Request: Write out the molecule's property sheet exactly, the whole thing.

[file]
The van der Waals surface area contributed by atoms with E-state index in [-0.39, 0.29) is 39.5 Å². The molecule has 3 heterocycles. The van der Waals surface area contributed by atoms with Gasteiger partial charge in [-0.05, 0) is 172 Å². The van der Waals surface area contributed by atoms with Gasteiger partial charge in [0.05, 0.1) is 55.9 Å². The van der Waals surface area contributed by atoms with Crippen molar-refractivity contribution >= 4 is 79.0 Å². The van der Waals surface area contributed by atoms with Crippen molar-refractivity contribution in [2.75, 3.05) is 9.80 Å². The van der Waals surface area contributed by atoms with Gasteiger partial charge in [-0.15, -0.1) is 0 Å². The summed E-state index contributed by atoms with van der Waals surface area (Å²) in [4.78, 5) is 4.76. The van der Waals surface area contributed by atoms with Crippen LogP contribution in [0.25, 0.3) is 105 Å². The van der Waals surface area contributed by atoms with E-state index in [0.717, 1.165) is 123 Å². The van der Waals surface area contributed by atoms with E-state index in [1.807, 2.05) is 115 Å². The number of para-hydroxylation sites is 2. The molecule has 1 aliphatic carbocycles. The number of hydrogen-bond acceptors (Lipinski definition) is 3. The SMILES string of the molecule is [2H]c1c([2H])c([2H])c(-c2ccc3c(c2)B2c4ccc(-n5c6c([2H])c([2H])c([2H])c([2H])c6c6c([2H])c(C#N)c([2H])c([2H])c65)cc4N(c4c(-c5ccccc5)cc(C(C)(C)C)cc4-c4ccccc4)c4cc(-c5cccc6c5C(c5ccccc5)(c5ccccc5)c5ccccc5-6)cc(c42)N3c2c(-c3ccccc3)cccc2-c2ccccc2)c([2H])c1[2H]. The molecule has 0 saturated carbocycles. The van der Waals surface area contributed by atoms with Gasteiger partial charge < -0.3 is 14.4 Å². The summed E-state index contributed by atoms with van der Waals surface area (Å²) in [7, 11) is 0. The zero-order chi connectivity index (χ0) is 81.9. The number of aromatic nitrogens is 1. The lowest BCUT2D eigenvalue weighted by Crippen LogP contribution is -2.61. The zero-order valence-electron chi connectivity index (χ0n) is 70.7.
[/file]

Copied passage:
The van der Waals surface area contributed by atoms with E-state index in [-0.39, 0.29) is 39.5 Å². The molecule has 3 heterocycles. The van der Waals surface area contributed by atoms with Gasteiger partial charge in [-0.05, 0) is 172 Å². The van der Waals surface area contributed by atoms with Gasteiger partial charge in [0.05, 0.1) is 55.9 Å². The van der Waals surface area contributed by atoms with Crippen molar-refractivity contribution >= 4 is 79.0 Å². The van der Waals surface area contributed by atoms with Crippen molar-refractivity contribution in [2.75, 3.05) is 9.80 Å². The van der Waals surface area contributed by atoms with Gasteiger partial charge in [-0.15, -0.1) is 0 Å². The summed E-state index contributed by atoms with van der Waals surface area (Å²) in [4.78, 5) is 4.76. The van der Waals surface area contributed by atoms with Crippen LogP contribution in [0.25, 0.3) is 105 Å². The van der Waals surface area contributed by atoms with E-state index in [0.717, 1.165) is 123 Å². The van der Waals surface area contributed by atoms with E-state index in [1.807, 2.05) is 115 Å². The number of para-hydroxylation sites is 2. The molecule has 1 aliphatic carbocycles. The number of hydrogen-bond acceptors (Lipinski definition) is 3. The SMILES string of the molecule is [2H]c1c([2H])c([2H])c(-c2ccc3c(c2)B2c4ccc(-n5c6c([2H])c([2H])c([2H])c([2H])c6c6c([2H])c(C#N)c([2H])c([2H])c65)cc4N(c4c(-c5ccccc5)cc(C(C)(C)C)cc4-c4ccccc4)c4cc(-c5cccc6c5C(c5ccccc5)(c5ccccc5)c5ccccc5-6)cc(c42)N3c2c(-c3ccccc3)cccc2-c2ccccc2)c([2H])c1[2H]. The molecule has 0 saturated carbocycles. The van der Waals surface area contributed by atoms with Gasteiger partial charge < -0.3 is 14.4 Å². The summed E-state index contributed by atoms with van der Waals surface area (Å²) in [7, 11) is 0. The zero-order chi connectivity index (χ0) is 81.9. The number of aromatic nitrogens is 1. The lowest BCUT2D eigenvalue weighted by Crippen LogP contribution is -2.61. The zero-order valence-electron chi connectivity index (χ0n) is 70.7.